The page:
One thing that struck me was that SSAs are dependent on the personality trait of fantasy proneness. Could you elaborate on this trait and explain why it may induce SSAs more easily?
Personality trait absorption, or the depth to which one's attentional and experiential involvement occurs in relation to stimuli without effort or control, was found to be a predictor of the SSA experience.
In other words, the higher the absorption scores, the higher the likelihood of stronger SSA experiences. Trait absorption - which can be increased through communal repetitive activities such as chanting, prayer, and hypnotic drumming, or through the disruption of homeostatic balance (e.g., through the ingestion of psychotropic substances) – has traditionally been associated with higher levels of emotional sensitivity, openness, creativity, empathy, curiosity, and attachment to nature and other forms of life - relative to the general population.
It is also associated with hypnotisability and "transliminality" - the subconscious tendency for internal or external material to "cross the threshold of consciousness."
Fantasy proneness is just one of many personality traits and tendencies associated with trait absorption, and implies mere correlation rather than causation. Furthermore, fantasy proneness was not assessed as a predictor of SSAs, so we do not know its association with the phenomenon in question.
Nevertheless, trait absorption's correlation with SSAs may suggest that levels of attention and/or engrossment – and their respective neurobiological underpinnings – may play a part in the experience of SSA. However, it is important to note that, due to the prospective nature of this study, the direction of correlation remains unclear (i.e., we can't be sure that absorption levels didn't develop as a consequence of SSA).
What were the main phenomenological differences that you found between Spontaneous Kundalini Awakenings SKAs and SSAs?
Kundalini Awakenings are typically associated with greater physical and energetic symptoms, compared to general spiritual awakenings. Some of these physical effects include a sense of energy shooting up the body; tickling, prickling and tingling, particularly in the extremities of the body and the brow-point; unusual bodily movements including sudden jerking, shaking, and kicking; and unusual rapid changes to the reproductive and excretory systems.
Inspired by the frequent associations in transpersonal literature between powerful physical/energetic experiences and negatively perceived spiritual experiences - also known as spiritual crises or emergencies - we wanted to understand whether Spontaneous Kundalini Awakenings (SKAs) were more likely to be negative, as well as more physical, compared to SSAs. We found that SKAs were significantly more physical than SSAs, but that they were not necessarily more negative.
How do SSAs compare with other altered states of consciousness?
In our research, we compared SSAs with a variety of drug (DMT, psilocybin, LSD, dextromethorphan, MDMA, cannabis) and non-drug induced altered states (floatation tank, anechoic darkroom chamber, holotropic breathwork, ganzfeld environment).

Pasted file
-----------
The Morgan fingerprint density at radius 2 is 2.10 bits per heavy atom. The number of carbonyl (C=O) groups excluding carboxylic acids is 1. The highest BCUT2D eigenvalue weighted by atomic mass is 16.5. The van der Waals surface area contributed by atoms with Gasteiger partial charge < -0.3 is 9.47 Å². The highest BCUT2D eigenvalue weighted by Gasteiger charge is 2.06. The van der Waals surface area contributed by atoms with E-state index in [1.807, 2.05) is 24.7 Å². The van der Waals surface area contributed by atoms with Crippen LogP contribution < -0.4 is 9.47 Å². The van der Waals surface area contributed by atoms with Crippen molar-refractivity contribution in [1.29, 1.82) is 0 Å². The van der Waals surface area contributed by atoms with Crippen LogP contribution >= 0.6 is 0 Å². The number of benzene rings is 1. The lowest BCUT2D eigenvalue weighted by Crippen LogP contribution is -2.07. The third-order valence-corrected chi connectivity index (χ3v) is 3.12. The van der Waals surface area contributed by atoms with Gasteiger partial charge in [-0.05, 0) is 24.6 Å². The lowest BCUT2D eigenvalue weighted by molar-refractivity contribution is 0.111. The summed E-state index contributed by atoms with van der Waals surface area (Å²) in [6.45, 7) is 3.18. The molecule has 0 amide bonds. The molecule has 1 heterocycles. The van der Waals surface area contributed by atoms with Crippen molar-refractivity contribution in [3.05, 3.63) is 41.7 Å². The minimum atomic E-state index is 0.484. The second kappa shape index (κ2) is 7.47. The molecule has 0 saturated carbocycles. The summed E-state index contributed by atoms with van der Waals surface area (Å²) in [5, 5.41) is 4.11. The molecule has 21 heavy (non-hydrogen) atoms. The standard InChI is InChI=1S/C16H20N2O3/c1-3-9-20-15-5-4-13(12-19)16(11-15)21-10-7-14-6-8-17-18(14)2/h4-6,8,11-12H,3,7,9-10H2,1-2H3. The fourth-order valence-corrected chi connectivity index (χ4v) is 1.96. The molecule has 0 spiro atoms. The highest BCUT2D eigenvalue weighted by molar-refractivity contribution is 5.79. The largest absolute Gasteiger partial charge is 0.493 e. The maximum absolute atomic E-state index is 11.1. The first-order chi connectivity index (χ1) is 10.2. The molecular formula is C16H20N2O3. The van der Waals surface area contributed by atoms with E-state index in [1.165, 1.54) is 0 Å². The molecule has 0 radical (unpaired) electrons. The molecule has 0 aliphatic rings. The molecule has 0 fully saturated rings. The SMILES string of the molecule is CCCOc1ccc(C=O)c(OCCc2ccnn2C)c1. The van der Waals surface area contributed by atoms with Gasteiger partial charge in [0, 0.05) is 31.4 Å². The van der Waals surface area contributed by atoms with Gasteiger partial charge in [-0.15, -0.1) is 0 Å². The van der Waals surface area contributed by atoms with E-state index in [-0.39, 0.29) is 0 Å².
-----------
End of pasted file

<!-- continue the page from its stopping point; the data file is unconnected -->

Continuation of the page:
Interestingly, all altered states of consciousness shared a similar phenomenological distribution, though SSAs were found to be significantly more powerful experiences compared to all measured altered states of consciousness, across almost all measured characteristics.
Particularly striking yet perhaps non-surprising were SSAs' similarities, both in their measured characteristics and intensity of experience, with psilocybin and DMT – powerful psychedelics capable of triggering mystical experiences.
These results are interesting, particularly because the profiles of such drugs are similar to those of SSAs in their spiritual outcomes and proposed therapeutic effects. While it is important to consider that recalled "most powerful" SSAs were compared to one-off drug and non-drug induced experiences, these findings are promising, in that these similarities could indicate the potential for research on psychedelic-occasioned mystical experiences to shed light on some of the neurobiological underpinnings and therapeutic potentials of SSAs, and conversely, that SSA research may help inform the study of psychedelic-occasioned mystical experiences.
How does your research connect with, and inform, other research on spiritual awakenings?
Both naturally-occurring (endogenous) and induced mystical experiences (including spiritual awakenings) have been linked to promising subjective and objective well-being improvements.
Psychedelic-occasioned mystical experiences have been associated with sustained improvements in the treatment of treatment-resistant depression, treatment-resistant alcohol and tobacco addiction, and significant reductions in anxiety, hopelessness, and fear of death in patients with life-threatening cancer - while SSAs have been linked to the decreased risk of committing suicide among suicidal individuals, and sustained improvements in the recovery of substance abuse. The very goal of the Alcoholics Anonymous programme lies in spiritual "awakening."
While our results further support the potential for awakening experiences of a spontaneous nature to occasion deeply therapeutic and potentially long-lasting cognitive, behavioral, and even physical changes, these help inform the wider study of awakening-type experiences, including those resulting from psychedelics, contemplative practices and Near-Death Experiences.
Conversely, the advancement of research on the wider spectrum of awakening experiences will undoubtedly be invaluable to the progress of our understanding of SSAs.